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Coral snake spared the machete in Melbourne

An undated handout photo released by biologist Mark Bailey Monday, June 29, 2009 shows a coral snake seen central Alabama. The snake is rare, especially north of Alabama's Coastal Plain. (AP Photo/via Conservation Southeast, Mark Bailey) (Associated Press)

MELBOURNE, Fla. – Michelle Redfern's first instinct when she saw a 2-foot coral snake slithering in her garage Wednesday morning was to grab a machete or start the rhyme. "Red touches Black, Friend of Jack; Red touches Yellow, Kill a Fellow ..."

"Black on yellow, deadly fellow ... Oh God, it's an actual coral snake," she thought.

Her husband was barefoot and wearing boxers in the garage at her home in Magnolia Park in Melbourne, News 6 partner Florida Today reported.

"I grabbed my boots and machete and assessed the situation, and then I used the machete to scoop it into the pitcher," she said. 

Redfern, owner of the popular Kona Ice of Central Brevard Co. Truck, says the only time she's seen a coral snake was at a zoo.

"I spent some time in Texas, and rattlesnakes are big and scary, but I know that coral snakes don't strike," she said.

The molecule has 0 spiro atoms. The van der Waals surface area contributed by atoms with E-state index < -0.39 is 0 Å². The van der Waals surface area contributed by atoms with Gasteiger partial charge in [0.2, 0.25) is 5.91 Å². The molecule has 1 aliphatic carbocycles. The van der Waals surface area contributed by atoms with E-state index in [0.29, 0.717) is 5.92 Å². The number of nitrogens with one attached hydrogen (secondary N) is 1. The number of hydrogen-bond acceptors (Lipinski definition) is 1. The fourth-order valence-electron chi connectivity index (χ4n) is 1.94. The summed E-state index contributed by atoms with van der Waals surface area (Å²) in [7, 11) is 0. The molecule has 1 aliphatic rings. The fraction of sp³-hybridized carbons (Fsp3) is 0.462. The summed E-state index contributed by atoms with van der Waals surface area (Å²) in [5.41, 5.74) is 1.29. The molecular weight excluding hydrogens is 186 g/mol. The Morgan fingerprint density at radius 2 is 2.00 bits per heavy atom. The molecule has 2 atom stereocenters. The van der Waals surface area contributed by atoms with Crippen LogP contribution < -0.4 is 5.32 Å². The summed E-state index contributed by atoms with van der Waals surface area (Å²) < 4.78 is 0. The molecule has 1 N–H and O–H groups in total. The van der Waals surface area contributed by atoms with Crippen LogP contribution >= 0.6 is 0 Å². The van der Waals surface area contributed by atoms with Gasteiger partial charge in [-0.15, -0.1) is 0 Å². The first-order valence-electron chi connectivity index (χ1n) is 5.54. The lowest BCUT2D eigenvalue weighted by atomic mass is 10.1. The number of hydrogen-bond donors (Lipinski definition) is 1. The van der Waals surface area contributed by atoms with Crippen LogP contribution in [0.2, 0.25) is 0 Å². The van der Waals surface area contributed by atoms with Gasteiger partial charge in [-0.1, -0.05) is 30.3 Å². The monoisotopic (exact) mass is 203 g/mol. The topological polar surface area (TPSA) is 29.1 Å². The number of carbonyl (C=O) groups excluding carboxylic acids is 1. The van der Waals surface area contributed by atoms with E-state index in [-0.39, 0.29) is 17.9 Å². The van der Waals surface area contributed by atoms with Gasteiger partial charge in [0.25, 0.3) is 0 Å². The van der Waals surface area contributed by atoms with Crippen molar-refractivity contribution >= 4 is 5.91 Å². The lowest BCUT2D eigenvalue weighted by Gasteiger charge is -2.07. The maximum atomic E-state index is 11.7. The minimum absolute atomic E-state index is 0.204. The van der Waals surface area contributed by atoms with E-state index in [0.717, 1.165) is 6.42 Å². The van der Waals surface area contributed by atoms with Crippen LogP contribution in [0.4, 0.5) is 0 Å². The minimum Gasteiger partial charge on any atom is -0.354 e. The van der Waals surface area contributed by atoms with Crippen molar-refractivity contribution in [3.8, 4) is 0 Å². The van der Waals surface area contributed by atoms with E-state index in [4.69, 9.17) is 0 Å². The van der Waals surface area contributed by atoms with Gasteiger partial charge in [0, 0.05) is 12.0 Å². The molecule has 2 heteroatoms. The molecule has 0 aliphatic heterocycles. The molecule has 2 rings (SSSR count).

She actually had a turn of heart and ended up rescuing and relocating the venomous snake. 

Her husband, William Navarro II, helped out, too.

"He was my driver and cameraman," she joked. 

"We actually saved it from a neighborhood cat the second time around," she said. "At which point, we felt, for the sake of both animals, we'd handle the situation. We didn't want to kill the coral snake because, being a native Florida resident, this was the first time having the opportunity to come up close and personal with such a beautiful creature."

This particular coral snake, known as the eastern coral snake, is among the six most dangerous snakes in Florida, which has 44 species. While its bite is serious and should receive immediate medical attention, fatalities are rare. Coral snakes generally do not bite and if they do, it is often a dry bite or they inject a very low volume of venom.

It's quite rare to see one in a housing area.

"We believe that with a lot of debris being cleared from the Hibiscus Road recently, this snake may have been forced out of its natural habitat. Live and let live."